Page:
Place de la Concorde avec L Obelisque

Stands at the eastern end of the Champs Elysees. It features fountains, statues, and an Egyptain pillar called the Obelisk of Luxor.

Le Palais du Luxembourg vu du Jardin

Provides Parisians and visitors with a quiet, scenic resting place in the busy Left Bank area. The landscaped grounds include rows of colorful flowers. Luxembourg Palace, overlooks Luxembourg Gardens. It dates from the early 1600 s.

Le Pont des Arts et l Institut

Pont des Arts, a bridge for pedestrians, crosses the Seine in Paris. The Pont des Arts was Paris s first iron bridge when it was erected in 1803. Seen in the background is the ile de la cite on of the two islands in Seine.

La Colonnade du Louvre

The Louvre, one of the world’s great art museums, houses many works of fundamental importance in Western cultures, including the Victory of Samothrace and Leonardo da Vinci’s Mona Lisa. Originally a royal fortress and palace built (12th century) for Philip II, the Louvre is an immense complex of buildings erected in Paris over a span of four centuries.

Le Sacre-Coeur

The basilica of Sacre-Coeur occupies the hill of Montmartre, the highest point in the city of Paris. The building was begun in 1874 by Paul Abadie and completed in 1910 by Lucien Magne. Its massive walls and Byzantine-inspired domes constitute an outstanding example of late-19th-century historicism. The vast interior is covered with glittering mosaics. Abadie chose for his model the 12th-century Romanesque church of Saint Front, Perigueux, which he had earlier restored. Although the artistic merit of Sacre-Coeur has long been debated, the white exterior is a striking feature of the Parisian skyline.

Le Palais de Justice et la Sainte-Chapelle

St. Louis ordered it to be built to be worthy to hold the Holy Cross and the Crown of Thorns, it was finished in 3 years. More than half the stain glass original and the windows cover almost 6,500 feet and contain some 1,00, illustrations.

Le Theatre National de l Opera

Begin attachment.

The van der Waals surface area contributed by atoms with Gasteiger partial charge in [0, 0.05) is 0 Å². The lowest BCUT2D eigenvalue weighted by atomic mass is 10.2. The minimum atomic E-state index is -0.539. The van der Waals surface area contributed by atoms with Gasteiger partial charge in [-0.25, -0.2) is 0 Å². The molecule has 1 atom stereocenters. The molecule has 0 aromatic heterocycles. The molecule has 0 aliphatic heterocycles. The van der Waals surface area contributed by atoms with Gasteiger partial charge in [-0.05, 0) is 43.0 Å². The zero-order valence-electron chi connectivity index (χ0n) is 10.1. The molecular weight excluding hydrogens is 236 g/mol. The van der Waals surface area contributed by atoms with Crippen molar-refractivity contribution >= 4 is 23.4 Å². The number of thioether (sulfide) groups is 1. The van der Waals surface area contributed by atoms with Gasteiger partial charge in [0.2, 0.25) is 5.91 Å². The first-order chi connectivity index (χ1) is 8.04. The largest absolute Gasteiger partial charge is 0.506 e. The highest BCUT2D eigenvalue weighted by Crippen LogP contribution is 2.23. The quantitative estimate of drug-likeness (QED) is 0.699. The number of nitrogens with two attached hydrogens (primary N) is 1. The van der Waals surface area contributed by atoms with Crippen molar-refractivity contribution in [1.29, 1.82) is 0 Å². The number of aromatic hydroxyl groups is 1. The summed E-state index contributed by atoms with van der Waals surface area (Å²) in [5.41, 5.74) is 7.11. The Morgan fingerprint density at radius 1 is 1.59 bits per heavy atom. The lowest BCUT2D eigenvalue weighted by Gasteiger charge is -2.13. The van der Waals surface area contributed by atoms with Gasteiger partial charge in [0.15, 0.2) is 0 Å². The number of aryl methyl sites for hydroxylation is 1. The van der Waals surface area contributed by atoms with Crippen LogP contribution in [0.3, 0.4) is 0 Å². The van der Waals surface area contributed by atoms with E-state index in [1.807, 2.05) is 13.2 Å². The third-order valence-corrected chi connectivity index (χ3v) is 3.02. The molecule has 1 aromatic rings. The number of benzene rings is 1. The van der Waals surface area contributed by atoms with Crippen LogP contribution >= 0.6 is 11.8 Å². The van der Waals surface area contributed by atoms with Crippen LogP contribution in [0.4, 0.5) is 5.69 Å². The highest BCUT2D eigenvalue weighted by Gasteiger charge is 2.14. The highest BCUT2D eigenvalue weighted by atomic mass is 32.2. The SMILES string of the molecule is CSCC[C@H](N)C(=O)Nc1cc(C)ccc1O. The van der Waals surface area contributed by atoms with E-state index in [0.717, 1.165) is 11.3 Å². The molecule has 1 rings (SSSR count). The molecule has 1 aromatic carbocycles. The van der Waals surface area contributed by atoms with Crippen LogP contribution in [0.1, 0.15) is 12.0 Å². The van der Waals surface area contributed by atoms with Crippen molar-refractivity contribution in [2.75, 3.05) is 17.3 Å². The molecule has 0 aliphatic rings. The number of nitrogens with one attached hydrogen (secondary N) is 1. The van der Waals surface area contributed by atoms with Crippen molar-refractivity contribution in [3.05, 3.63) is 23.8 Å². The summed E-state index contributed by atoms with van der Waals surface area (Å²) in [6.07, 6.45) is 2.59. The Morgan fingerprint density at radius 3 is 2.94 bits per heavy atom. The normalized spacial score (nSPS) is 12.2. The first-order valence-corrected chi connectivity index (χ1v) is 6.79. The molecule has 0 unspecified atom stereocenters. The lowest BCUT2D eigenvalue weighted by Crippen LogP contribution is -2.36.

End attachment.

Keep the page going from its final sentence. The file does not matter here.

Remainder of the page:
It covers an area of 11,000 square meters and auditorium can seat 2,200 people. The top of the arches are decorated with statues.

Fontaine de la Victoire et Tour Sainte-Jacques

La Rue Soufflot et le Pantheon

L Hotel de Cluny

Le Grand Palais

Has the architecture of iron and stone, the style like that of the Opera House. Quadriga stands guard at the four corners. Designed by houvet, it is 780 feet long and 65 feet high, while the interior stands beneath a vast flatland dome. Today, people visit to see temporary art exibitions in the National Galleries and to visit the Palace of Discovery.

La Tour de l Horloge et le Conciergerie

Philip the Fair had this built. There are four old towers on the edge of the Seine. The square Clock Tower is the first public clock in Paris.

Le Dome des Invalides

Was designed by Robert de Cotte and is laid out 540 yards by 270 yards. In front of the gardens is a bronze cannon which emphasizes France s military history. There is also a carved statue of Louis XIV and two statues of Mars and Minerva. Several military dignitaries are buried into the crypt.

L Eglise de la Madeleine

Le Palais de l Assemblee Nationale

Pont d Iena et le Palais de Chaillot

The museum of compared sculpture was opened in 1882 on the initiative of Viollet-le-Puc and Jules Ferry s minister for Public Education. Usually it displays sculpture of mural paintings and architectural scale models. These reproductions enable the visitor to understand the evolution of sculpture and architecture from the Roman style to the 19th century and including Gothic Renaissance and classic styles.

La Colonne Vendome

L Arc de Triomphe du Carrousel